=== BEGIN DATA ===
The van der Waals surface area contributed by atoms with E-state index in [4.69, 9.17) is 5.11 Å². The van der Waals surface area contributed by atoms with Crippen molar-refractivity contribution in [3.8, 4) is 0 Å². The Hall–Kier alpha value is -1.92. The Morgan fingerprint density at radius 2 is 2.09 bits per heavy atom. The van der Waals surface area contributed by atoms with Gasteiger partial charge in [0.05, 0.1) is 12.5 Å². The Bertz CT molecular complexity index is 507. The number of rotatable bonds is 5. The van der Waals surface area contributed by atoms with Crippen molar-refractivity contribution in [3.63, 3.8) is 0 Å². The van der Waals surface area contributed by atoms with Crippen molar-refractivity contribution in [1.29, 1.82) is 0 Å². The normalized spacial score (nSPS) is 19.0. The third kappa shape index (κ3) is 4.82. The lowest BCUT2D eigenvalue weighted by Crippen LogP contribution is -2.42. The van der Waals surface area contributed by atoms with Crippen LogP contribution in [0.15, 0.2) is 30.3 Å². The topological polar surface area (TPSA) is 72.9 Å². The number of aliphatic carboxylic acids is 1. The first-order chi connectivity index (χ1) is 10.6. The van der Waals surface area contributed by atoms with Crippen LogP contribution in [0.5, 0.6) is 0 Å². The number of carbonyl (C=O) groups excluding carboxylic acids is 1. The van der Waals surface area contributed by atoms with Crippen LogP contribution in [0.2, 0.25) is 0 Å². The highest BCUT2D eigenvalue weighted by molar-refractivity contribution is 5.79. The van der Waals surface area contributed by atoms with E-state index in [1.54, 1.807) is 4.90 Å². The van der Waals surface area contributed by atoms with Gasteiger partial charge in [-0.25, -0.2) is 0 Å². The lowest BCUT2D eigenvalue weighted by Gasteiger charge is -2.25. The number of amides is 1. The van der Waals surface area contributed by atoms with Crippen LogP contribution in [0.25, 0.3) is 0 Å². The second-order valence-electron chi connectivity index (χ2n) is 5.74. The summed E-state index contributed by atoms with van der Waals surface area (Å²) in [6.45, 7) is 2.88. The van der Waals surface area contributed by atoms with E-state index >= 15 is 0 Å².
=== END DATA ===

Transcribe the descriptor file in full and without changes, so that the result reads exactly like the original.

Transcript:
The van der Waals surface area contributed by atoms with E-state index in [4.69, 9.17) is 5.11 Å². The van der Waals surface area contributed by atoms with Crippen molar-refractivity contribution in [3.8, 4) is 0 Å². The Hall–Kier alpha value is -1.92. The Morgan fingerprint density at radius 2 is 2.09 bits per heavy atom. The van der Waals surface area contributed by atoms with Gasteiger partial charge in [0.05, 0.1) is 12.5 Å². The Bertz CT molecular complexity index is 507. The number of rotatable bonds is 5. The van der Waals surface area contributed by atoms with Crippen molar-refractivity contribution in [3.63, 3.8) is 0 Å². The van der Waals surface area contributed by atoms with Crippen molar-refractivity contribution in [1.29, 1.82) is 0 Å². The normalized spacial score (nSPS) is 19.0. The third kappa shape index (κ3) is 4.82. The lowest BCUT2D eigenvalue weighted by Crippen LogP contribution is -2.42. The van der Waals surface area contributed by atoms with Crippen LogP contribution in [0.15, 0.2) is 30.3 Å². The topological polar surface area (TPSA) is 72.9 Å². The number of aliphatic carboxylic acids is 1. The first-order chi connectivity index (χ1) is 10.6. The van der Waals surface area contributed by atoms with Crippen LogP contribution in [0.5, 0.6) is 0 Å². The number of carbonyl (C=O) groups excluding carboxylic acids is 1. The van der Waals surface area contributed by atoms with Crippen LogP contribution in [0.2, 0.25) is 0 Å². The highest BCUT2D eigenvalue weighted by molar-refractivity contribution is 5.79. The van der Waals surface area contributed by atoms with E-state index in [1.54, 1.807) is 4.90 Å². The van der Waals surface area contributed by atoms with Gasteiger partial charge in [-0.25, -0.2) is 0 Å². The lowest BCUT2D eigenvalue weighted by Gasteiger charge is -2.25. The number of amides is 1. The van der Waals surface area contributed by atoms with Crippen LogP contribution in [0.25, 0.3) is 0 Å². The second-order valence-electron chi connectivity index (χ2n) is 5.74. The summed E-state index contributed by atoms with van der Waals surface area (Å²) in [6.45, 7) is 2.88. The van der Waals surface area contributed by atoms with E-state index >= 15 is 0 Å².